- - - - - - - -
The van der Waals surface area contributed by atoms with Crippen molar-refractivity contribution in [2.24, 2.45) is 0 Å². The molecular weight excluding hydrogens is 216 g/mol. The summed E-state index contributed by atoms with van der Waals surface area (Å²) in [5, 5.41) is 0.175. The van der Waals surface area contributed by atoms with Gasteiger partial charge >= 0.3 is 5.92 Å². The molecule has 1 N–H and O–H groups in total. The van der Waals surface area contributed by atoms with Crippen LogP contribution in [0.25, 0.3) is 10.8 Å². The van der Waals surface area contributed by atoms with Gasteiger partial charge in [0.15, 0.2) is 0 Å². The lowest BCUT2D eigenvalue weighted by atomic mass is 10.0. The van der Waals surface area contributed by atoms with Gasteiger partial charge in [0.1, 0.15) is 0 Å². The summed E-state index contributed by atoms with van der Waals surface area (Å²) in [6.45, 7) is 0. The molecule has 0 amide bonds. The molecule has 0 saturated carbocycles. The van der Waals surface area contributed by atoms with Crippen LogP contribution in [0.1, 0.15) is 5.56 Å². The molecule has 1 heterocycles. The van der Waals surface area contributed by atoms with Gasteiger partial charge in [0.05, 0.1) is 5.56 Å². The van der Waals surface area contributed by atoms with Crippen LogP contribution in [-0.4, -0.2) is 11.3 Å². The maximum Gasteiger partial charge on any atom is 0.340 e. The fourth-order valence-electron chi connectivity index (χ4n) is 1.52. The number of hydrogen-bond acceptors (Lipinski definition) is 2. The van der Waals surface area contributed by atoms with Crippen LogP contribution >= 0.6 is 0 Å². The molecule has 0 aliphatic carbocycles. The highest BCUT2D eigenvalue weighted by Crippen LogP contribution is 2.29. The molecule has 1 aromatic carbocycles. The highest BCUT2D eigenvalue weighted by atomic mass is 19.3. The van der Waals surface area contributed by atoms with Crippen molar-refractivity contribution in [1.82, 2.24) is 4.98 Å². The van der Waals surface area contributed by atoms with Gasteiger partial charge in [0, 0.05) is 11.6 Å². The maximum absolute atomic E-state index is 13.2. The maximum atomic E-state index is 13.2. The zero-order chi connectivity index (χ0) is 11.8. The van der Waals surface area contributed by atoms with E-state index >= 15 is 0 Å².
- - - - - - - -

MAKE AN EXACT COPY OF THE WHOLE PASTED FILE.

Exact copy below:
The van der Waals surface area contributed by atoms with Crippen molar-refractivity contribution in [2.24, 2.45) is 0 Å². The molecular weight excluding hydrogens is 216 g/mol. The summed E-state index contributed by atoms with van der Waals surface area (Å²) in [5, 5.41) is 0.175. The van der Waals surface area contributed by atoms with Gasteiger partial charge >= 0.3 is 5.92 Å². The molecule has 1 N–H and O–H groups in total. The van der Waals surface area contributed by atoms with Crippen LogP contribution in [0.25, 0.3) is 10.8 Å². The van der Waals surface area contributed by atoms with Gasteiger partial charge in [0.15, 0.2) is 0 Å². The lowest BCUT2D eigenvalue weighted by atomic mass is 10.0. The van der Waals surface area contributed by atoms with Gasteiger partial charge in [0.1, 0.15) is 0 Å². The summed E-state index contributed by atoms with van der Waals surface area (Å²) in [6.45, 7) is 0. The molecule has 0 amide bonds. The molecule has 0 saturated carbocycles. The van der Waals surface area contributed by atoms with Crippen LogP contribution in [0.1, 0.15) is 5.56 Å². The molecule has 1 heterocycles. The van der Waals surface area contributed by atoms with Gasteiger partial charge in [0.05, 0.1) is 5.56 Å². The van der Waals surface area contributed by atoms with Crippen LogP contribution in [-0.4, -0.2) is 11.3 Å². The maximum Gasteiger partial charge on any atom is 0.340 e. The fourth-order valence-electron chi connectivity index (χ4n) is 1.52. The number of hydrogen-bond acceptors (Lipinski definition) is 2. The van der Waals surface area contributed by atoms with Crippen LogP contribution >= 0.6 is 0 Å². The molecule has 0 aliphatic carbocycles. The highest BCUT2D eigenvalue weighted by Crippen LogP contribution is 2.29. The molecule has 1 aromatic carbocycles. The highest BCUT2D eigenvalue weighted by atomic mass is 19.3. The van der Waals surface area contributed by atoms with Crippen molar-refractivity contribution in [1.82, 2.24) is 4.98 Å². The van der Waals surface area contributed by atoms with Gasteiger partial charge in [0, 0.05) is 11.6 Å². The maximum absolute atomic E-state index is 13.2. The maximum atomic E-state index is 13.2. The zero-order chi connectivity index (χ0) is 11.8. The van der Waals surface area contributed by atoms with E-state index >= 15 is 0 Å².